He's a softspoken man who can change a city's skyline. Colleagues call him the "ultimate developer." His credo is quality.
Gerald D. Hines started his real estate career here in 1957. An old wood-frame house renovated with $16,000 became the foundation for one of the nation's largest and most prestigious development companies.
His firm, Gerald D. Hines Interests, has stamped the Hines name on 243 projects -- 33.3 million square feet -- in the United States, Mexico and Canada. Some of the nation's premier office and industrial buildings are among them.
In Houston, Hines reshaped the downtown skyline with the famous twin trapezoidal Pennzoil Place office towers, the 50-story One Shell Plaza and the 55-story First International Plaza. The 75-story Texas Commerce Bank building, which will be the nation's tallest skyscraper outside of New York and Chicago, is now under construction.
Hines is moving into new markets such as Miami and is exploring integrated community developments that would include industrial, shopping and residential facilities.
"Society is constantly changing," Hines says, "And the development business is changing with society. If society can't come to us to do this, it will go to somebody who can."
E. Charles Bassett, the San Francisco architect who has designed the 55-story Southeast Financial Center than Hines will build in downtown Miami says he is a developer who always wants to do a good job.
"When you deal with a guy like Hines, you know he is a professional," Bassett said. "He knows all the facts of the business. He is knowledgeable about all the processes of building."
Long-time friend Ben Love, chairman and chief executive officer of Texas Commerce Bancshares of Houston, says Hines "is paradoxically an architectural innovator coupled with the discipline that is characteristic of an engineer . . . His sense of quality is outstanding."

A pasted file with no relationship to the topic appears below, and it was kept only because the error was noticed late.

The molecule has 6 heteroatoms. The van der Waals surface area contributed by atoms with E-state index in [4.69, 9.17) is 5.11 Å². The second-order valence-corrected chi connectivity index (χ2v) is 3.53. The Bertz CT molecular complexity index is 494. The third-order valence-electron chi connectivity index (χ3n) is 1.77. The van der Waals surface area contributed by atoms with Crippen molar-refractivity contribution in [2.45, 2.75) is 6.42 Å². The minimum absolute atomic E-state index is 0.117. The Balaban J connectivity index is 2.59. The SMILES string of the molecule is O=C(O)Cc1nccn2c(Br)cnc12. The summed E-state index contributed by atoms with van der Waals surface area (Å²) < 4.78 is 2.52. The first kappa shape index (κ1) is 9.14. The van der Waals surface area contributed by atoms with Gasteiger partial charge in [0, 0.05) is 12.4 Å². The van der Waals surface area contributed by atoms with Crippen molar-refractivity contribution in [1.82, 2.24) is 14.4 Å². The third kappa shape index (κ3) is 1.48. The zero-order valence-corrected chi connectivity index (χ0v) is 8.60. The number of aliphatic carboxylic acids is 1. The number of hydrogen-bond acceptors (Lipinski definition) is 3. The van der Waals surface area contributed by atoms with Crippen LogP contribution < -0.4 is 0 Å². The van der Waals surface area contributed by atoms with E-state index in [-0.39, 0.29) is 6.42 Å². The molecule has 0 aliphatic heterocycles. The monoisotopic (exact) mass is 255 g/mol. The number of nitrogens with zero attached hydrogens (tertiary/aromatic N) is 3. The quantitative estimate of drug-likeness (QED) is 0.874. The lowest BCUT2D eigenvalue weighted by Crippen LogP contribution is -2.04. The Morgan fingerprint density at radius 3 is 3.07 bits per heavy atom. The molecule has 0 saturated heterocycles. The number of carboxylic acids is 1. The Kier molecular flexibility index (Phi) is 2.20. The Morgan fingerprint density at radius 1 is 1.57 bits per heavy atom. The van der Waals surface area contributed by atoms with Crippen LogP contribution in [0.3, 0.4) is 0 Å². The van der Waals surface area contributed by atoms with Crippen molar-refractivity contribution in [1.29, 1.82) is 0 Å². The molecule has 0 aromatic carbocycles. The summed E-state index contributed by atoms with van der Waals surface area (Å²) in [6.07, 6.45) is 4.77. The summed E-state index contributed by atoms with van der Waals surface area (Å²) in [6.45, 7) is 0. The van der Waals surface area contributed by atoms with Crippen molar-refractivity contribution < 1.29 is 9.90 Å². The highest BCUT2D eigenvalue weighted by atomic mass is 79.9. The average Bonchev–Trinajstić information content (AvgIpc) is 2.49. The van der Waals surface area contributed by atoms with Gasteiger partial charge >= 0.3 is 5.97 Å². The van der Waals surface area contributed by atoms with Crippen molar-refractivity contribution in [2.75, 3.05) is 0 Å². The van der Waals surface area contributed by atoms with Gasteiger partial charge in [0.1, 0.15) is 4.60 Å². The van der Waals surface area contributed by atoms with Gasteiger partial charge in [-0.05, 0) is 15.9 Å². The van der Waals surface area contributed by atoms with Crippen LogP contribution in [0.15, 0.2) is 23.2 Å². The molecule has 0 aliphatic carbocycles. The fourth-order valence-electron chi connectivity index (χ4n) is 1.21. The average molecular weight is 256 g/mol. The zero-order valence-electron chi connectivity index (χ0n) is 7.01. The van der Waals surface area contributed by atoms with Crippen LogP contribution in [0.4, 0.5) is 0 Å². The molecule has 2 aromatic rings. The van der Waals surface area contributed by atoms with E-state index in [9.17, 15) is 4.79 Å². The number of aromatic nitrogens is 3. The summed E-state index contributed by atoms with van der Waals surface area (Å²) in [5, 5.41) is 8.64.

The grand-scale Texas developer bent on taming the landscape is, in fact, a small soft-spoken man with glasses and slicked-back hair. But despite his mild-mannered nature, friends and associates describe him as a hard-driving, highly competitive businessman who prefers to talk less about himself and more about his company.
"We don't use a cookie-cutter approach," Hines says, sitting in a conference room that adjoins his office in Houston's Galleria, a Hines-built 33-acre office, shopping and hotel complex. "We build very large projects that are quality-oriented."
Customers and competitors agree that Hines' projects are the Rolls-Royces of buildings. Hines, who speaks of architects like a boy trading baseball cards, employs a self-imposed building code that requires features such as stone walls and floors in lobbies and public hallways, wall-high doors and elevator cars and high quality carpet.
Many developers would consider these to be luxury items and would argue with the philosophy that quality makes a profit. But Hines maintains that his company takes on high quality projects not just because they bring him satisfaction, but because they make money.
"Every person likes to identify with his business," says Hines. "If your buildings are well done, you will be paid even though they cost more than our competitors'. We fill up faster, especially during a recession."
Hines, 55, graduated from Purdue University with a degree in mechanical engineering. He works a long day, usually 10 to 12 hours, and eats a diet lunch in his 10-by-10 office. That schedule still allows him to jog four to six miles a day, an activity that keeps him drinking water during the day from a frosty flower-vase-sized tumbler.
He broke out of the "cookie-cutter" league in 1966 with the $35 million to $40 million Shell Plaza, Shell Oil's national headquarters. Until then, his tallest building had been a 16-story apartment building and although the company lacked anyone with experience in high-rise construction, he personally guaranteed all the construction costs.